If you’re planning a summer vacation near the water, you may end up doing some snorkeling. Unlike scuba diving, which requires specialized training and certification, as well as costly equipment, snorkeling requires a snorkel and mask combo; the mask will allow you to keep your eyes open without water getting into them and prevent water from going up your nose. The snorkel tube, which attaches to the mask and goes in your mouth, allows you to breathe. Fins will help you move farther and quickly, but they are not mandatory. If you have snorkeled in the past, you know that it’s a great way to relax and commune with underwater nature. Wherever your aquatic vacation takes you, there’s something to see when you snorkel, with each place offering its own unique experiences. Read on for some suggestions for the best places to snorkel.
Probably the best known of all snorkeling—and scuba—destinations in the world is the Great Barrier Reef, which spans more than 1,400 miles along Australia’s eastern coast and comprises more than 2,000 individual reefs, as well as more than 900 islands. Within the reef are more than 1,500 species of fish, and it’s also possible to come across several species of sea turtles as well. Snorkeling is encouraged within the confines of the Great Barrier Reef Marine Park, although access is mainly by boat.
Popular starting points for entering the reefs are Cairns and the Whitsunday Islands. You can rent snorkel gear, but you’ll want to bring along a beach bag for your sunscreen, towel, snacks, and water bottle.
The Hawaiian Islands offer some of the best and most easily accessible snorkeling outside of the Great Barrier Reef. In some places, it’s possible to walk to the beach a few hundred feet away from your hotel and start snorkeling. It’s a little more complicated to get to Molokini, which is a submerged volcanic crater just 2.5 miles off the southern tip of the island of Maui. Due to marine restrictions, the trip itself is just under 9 miles and about 45 minutes by boat but is well worth the effort. Molokini lies within a Marine Life Conservation District, which means moorings are limited, as is the amount of time a boat can stay there during a single visit.
If you’re going to be snorkeling in Molokini—or anywhere else in Hawaii, for that matter—it’s a good idea to wear a rash guard with an Ultraviolet Protection Factor of at least 30, if not 50, to protect your shoulders and back from sunburn. Even with the frequent application of waterproof sunscreen, it’s easy to get a sunburn, given Hawaii’s proximity to the equator.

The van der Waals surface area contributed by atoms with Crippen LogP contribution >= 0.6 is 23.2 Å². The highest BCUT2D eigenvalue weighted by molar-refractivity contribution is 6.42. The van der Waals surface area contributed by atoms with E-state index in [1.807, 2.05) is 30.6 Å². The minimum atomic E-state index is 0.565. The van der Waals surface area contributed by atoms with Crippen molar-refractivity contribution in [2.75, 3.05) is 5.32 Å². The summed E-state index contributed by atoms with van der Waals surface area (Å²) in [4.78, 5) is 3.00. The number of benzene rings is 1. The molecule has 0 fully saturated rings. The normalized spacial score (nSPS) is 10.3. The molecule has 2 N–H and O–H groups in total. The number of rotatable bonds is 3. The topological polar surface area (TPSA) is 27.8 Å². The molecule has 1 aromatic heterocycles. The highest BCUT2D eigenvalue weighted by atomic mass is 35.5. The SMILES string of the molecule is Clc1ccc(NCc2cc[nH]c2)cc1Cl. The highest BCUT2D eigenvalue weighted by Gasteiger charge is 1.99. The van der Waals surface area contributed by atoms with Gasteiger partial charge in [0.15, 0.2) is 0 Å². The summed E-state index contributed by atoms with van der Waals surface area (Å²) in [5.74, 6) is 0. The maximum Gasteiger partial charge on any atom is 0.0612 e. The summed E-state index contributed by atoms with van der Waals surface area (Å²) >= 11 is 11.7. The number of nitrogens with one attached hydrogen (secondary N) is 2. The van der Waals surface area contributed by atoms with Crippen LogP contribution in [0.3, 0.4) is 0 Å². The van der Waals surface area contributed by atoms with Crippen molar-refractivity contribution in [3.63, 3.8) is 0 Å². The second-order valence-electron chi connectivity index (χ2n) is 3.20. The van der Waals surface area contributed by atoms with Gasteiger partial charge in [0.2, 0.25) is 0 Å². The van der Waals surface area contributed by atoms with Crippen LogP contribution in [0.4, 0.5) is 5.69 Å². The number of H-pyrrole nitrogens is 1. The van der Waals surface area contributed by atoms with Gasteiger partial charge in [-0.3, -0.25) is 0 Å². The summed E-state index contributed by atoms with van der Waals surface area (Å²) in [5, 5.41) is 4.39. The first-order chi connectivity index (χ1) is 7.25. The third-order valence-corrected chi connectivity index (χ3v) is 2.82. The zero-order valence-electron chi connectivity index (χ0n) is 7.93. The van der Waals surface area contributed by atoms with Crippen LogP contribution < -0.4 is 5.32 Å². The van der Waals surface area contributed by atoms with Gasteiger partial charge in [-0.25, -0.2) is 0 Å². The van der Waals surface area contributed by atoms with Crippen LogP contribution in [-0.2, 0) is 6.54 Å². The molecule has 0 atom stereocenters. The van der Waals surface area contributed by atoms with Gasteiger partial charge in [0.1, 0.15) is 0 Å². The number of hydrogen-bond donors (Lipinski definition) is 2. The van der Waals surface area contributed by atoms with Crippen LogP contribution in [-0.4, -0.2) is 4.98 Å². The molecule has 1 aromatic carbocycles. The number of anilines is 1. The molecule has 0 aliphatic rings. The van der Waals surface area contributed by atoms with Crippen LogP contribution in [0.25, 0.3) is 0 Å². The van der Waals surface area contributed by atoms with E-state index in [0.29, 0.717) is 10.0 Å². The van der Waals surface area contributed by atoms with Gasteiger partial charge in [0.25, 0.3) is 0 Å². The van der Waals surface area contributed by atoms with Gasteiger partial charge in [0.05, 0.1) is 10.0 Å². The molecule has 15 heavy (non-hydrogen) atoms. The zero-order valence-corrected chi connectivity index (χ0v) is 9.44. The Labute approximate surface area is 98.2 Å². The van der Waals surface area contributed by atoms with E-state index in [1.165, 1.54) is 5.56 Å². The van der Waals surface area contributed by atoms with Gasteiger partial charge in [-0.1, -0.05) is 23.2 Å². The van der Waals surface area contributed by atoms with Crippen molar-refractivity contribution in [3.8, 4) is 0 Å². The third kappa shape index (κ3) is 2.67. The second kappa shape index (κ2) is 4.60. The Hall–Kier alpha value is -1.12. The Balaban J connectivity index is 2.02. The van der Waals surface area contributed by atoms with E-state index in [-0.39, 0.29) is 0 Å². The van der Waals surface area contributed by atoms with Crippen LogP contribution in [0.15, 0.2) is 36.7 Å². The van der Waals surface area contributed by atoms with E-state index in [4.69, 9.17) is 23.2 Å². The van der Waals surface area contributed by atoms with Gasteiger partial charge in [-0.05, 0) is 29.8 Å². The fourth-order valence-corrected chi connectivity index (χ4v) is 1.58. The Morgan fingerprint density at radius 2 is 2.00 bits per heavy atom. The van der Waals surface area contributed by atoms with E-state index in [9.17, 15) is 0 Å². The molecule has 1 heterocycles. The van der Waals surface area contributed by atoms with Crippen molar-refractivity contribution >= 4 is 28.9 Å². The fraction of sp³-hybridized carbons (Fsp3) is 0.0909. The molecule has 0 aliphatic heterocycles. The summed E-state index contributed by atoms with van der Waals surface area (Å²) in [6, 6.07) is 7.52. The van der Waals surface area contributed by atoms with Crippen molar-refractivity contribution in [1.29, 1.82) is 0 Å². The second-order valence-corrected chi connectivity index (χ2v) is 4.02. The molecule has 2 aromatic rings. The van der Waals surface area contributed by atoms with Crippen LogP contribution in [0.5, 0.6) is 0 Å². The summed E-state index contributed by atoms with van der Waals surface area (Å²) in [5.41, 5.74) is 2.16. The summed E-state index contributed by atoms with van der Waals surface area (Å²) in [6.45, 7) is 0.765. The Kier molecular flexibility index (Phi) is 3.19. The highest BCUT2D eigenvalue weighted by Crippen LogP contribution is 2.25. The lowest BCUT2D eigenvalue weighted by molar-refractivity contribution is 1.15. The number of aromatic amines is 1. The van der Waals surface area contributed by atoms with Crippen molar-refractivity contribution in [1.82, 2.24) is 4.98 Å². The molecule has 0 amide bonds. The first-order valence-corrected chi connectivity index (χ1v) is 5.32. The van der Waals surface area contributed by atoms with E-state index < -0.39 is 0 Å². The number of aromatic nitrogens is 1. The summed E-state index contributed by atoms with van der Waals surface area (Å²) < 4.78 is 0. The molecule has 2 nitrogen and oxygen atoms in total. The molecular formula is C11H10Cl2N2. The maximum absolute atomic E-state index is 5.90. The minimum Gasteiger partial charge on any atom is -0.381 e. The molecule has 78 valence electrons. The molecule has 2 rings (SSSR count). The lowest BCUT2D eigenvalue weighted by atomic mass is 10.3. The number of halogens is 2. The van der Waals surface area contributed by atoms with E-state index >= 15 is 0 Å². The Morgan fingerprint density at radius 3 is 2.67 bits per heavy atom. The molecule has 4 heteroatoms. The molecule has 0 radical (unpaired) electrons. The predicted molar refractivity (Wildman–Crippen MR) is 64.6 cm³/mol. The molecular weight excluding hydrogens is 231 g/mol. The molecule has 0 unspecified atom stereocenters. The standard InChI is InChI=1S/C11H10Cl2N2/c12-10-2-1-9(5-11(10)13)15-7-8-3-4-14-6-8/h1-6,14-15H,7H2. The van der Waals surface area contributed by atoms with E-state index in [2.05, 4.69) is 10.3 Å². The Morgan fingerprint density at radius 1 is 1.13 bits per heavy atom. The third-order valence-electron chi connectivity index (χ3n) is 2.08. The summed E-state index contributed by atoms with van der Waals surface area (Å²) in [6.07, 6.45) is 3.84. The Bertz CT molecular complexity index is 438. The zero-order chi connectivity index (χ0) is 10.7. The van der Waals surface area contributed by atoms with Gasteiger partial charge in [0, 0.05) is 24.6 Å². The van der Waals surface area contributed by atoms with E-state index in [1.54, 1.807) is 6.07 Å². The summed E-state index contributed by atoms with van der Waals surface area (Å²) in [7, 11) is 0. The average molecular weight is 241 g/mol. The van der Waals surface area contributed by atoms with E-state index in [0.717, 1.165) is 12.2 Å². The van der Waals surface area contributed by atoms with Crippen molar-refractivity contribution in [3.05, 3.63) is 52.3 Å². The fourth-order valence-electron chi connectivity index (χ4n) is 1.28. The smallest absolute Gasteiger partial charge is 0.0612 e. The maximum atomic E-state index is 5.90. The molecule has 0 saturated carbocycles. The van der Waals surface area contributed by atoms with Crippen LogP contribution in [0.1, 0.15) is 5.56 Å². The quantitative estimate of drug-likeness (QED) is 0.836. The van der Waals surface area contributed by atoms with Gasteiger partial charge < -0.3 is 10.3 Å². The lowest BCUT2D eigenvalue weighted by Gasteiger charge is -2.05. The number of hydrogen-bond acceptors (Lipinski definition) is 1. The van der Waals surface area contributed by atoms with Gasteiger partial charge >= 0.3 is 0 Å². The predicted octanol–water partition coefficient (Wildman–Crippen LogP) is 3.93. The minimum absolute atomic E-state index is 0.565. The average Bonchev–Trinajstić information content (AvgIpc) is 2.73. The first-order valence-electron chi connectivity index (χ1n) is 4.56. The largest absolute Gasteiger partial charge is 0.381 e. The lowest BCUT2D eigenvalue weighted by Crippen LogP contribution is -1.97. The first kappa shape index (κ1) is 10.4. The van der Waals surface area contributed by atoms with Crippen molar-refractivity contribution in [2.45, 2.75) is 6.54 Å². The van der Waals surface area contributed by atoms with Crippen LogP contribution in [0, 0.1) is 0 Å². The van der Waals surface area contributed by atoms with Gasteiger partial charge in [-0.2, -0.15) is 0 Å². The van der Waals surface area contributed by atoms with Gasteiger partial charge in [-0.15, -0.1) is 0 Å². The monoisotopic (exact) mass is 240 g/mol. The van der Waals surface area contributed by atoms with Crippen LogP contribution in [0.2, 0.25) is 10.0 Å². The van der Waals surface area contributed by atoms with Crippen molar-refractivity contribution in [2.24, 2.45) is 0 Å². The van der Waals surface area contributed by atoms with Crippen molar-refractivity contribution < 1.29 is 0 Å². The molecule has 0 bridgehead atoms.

For an unusual snorkeling experience, head to Crystal River on the Gulf Coast of Florida, home of the Crystal River National Wildlife Refuge. The Crystal River itself is an estuary, which is an area where fresh water and salt water meet. The refuge and the surrounding areas are home to the world’s largest population of manatees, also known as sea cows. Because these peaceful, plant-eating aquatic mammals are considered a threatened species, tours to see them operate under permits from the U.S. Fish and Wildlife Service.
You’ll have to undergo “manatee training” to ensure you don’t startle or inadvertently harm these gentle creatures. For one thing, Florida’s Manatee Sanctuary Act makes it illegal to touch one. When you’re prepping for this snorkel trip or any other, it’s a good idea to bring along a personalized beach towel, especially if you’re staying at a hotel, to ensure that someone doesn’t accidentally mistake your resort-issued towel for their own.
If manatees aren’t your thing, head southeast to the Florida Keys. As with the Hawaiian Islands, there are numerous places to go snorkeling, but one of the largest and most interesting is Dry Tortugas National Park, which is about 70 miles from Key West and accessible only by boat or seaplane. Within its 100 square miles, Dry Tortugas offers quite a few different snorkeling destinations, including the moat around Fort Jefferson on Garden Key and the Little Africa Coral Reef off Loggerhead Key. Given the long boat trip, be sure to pack a beach cover-up to protect yourself from the sun; you won’t enjoy your time at Dry Tortugas if you get a sunburn before you even begin your time in the water.
Like Dry Tortugas, most of Buck Island Reef National Monument—declared a federally protected area in 1948 until President John F. Kennedy made it a national monument in 1961—is underwater. Buck Island is about 1.5 miles off the northeast coast of St. Croix and is accessible only by boats run by U.S. Park Service–authorized operators. Private boats need a special permit to enter the monument. The area is home to several species of sharks and sea turtles, as well as colorful fish. Buck Island itself offers various trails and beaches, so you may want to bring along a pair of water shoes to protect your feet should you go exploring.
There are numerous other places to snorkel, both within the United States and its territories and throughout the world. Remember that if you are snorkeling in cooler waters, you’ll want to bring a wetsuit to protect yourself from hypothermia. Always do your research; not all water creatures are benign in nature. Be sure to follow any instructions given by tour operators, and you’ll come home with memories of an amazing experience.